It is the Spanish architect, Rafael Moneo (born in 1937), Pritzker Prize in 1996, who won the VI Edition of the International Prize for Sacred Architecture (organized by the Frate Sole Foundation) for new religious buildings of Christian worship created worldwide.
His Iglesia de Iesu, in San Sebastián (Spain), with its clean and compact forms, alternating solids and voids, won the jury over, which unanimously decided to assign it first prize.
Second place went to the New Church of the Parish of Kadon, in the province of LamDong, in Vietnam, created by VN-A architects, using simple materials such as wood and iron, which enhances its relationship with nature and the opening of spaces outward.
The new St. Trinitatis Catholic parish church in the city of Leipzig (Germany) - the largest Catholic church in former East Germany - created by the German architectural firm Schulz und Schulz Architekten , received third place. The architects worked on the relationship between history and location, selecting a material such as porphyry, the same porous, but tough, red stone with which the most significant monuments of the city are built. Inspired by the principles of energy sustainability, the church is equipped with a geothermal system, designed by the scientists of the Technical University of Dresden.
However, not only “star architects” and awards to great universally known names in architecture were recognized, but also a commitment was taken to highlight the works of lesser known professionals, yet, who equally excel in their work. In addition to the top three winners, the jury chose to give special recognition to two other works.
Special mention went to the Chapel of St. John the Baptist, created with stone and wood in the Johannisthal district of Berlin by the German firm of architects, Brückner & Brückner Architekten, and to the simple and austere Saint John Baptist chapel, designed as a scalene triangle that fits perfectly into the landscape by Spanish architect, Alejandro Beautell, in Tenerife, in the Canary Islands.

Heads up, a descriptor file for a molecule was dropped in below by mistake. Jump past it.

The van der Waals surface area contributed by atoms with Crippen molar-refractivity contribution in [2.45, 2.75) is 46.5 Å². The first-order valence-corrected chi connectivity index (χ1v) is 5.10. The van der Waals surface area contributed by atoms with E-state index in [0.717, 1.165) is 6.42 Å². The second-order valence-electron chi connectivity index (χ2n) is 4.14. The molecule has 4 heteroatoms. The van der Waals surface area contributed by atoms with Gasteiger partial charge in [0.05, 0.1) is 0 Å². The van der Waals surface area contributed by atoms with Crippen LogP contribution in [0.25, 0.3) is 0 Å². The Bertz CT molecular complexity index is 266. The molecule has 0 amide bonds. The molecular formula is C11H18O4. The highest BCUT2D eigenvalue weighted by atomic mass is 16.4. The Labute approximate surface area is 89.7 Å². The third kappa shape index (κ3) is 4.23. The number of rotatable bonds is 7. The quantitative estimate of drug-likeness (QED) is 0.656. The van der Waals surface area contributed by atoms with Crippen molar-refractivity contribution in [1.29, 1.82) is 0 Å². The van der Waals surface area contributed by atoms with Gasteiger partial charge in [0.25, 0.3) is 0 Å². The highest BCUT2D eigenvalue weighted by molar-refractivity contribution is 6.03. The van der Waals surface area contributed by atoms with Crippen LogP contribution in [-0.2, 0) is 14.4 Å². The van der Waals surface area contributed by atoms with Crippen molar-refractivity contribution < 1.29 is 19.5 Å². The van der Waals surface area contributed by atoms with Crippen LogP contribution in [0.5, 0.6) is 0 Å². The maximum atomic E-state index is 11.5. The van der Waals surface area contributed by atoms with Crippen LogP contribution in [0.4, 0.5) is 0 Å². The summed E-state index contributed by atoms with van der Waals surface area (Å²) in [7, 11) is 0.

In a balance between emotion and rigor, the Iglersia de Iesu - inaugurated in 2011 - is located in one of the newer districts of the Basque town, that of Riberas de Loiola, where the religious building, along with the adjacent Garden of Remembrance, constitutes a new landmark. The architecture, which Moneo himself defines as “generous in its spaces and very modest in materials”, is characterized - both externally and internally - by its abstract and minimalist white walls, an element that recalls the dominant color of the flowers of the nearby park and, above all, the important rationalist buildings present in San Sebastián, such as the Real Club Náutico and the “Equitativa” building. The complex consists of three elements: the church itself, situated within a cubic volume, facing eastward; an L-shaped body, which houses several rooms, among which includes the parish center; a wall that closes off the patio-garden located between the two buildings and that filters the passage from the open space of the road to the mystical temple. The nave of the church has a Latin cross floor plan, built inside a larger quadrilateral. In the spaces that complete the figure, the sacristy and the baptistery are positioned to the left and, to the right, are the Chapel of the Sacrament and the Chapel of the Reconciliation. The traditional cruciform plan has an asymmetrical design, which gives way towards “reflecting the tensions of today's world”, as stated by the architect himself, and pays homage to the Basque sculptor, Eduardo Chillida and his “Cross of Peace”, housed in the Cathedral of San Sebastian. A key role is played by the natural light that, entering in different ways, is able to characterize each space in a peculiar manner. What immerges, in particular, is the zenithal lighting of the principle nave, created by the openings in the roof that highlight the cruciform plan and are able to immediately evoke the message of the Gospel and transport the worshipper into a mystical dimension. Worthy of mention is the large window also designed by Moneo and created in alabaster and inserts of glass, representing a cross, a sun, and two moons in two distinct phases.
Rafael Moneo and the other four finalists will be honored at the ceremony, which will take place in Pavia on October 4th, for the occasion of the Feast of St. Francis of Assisi.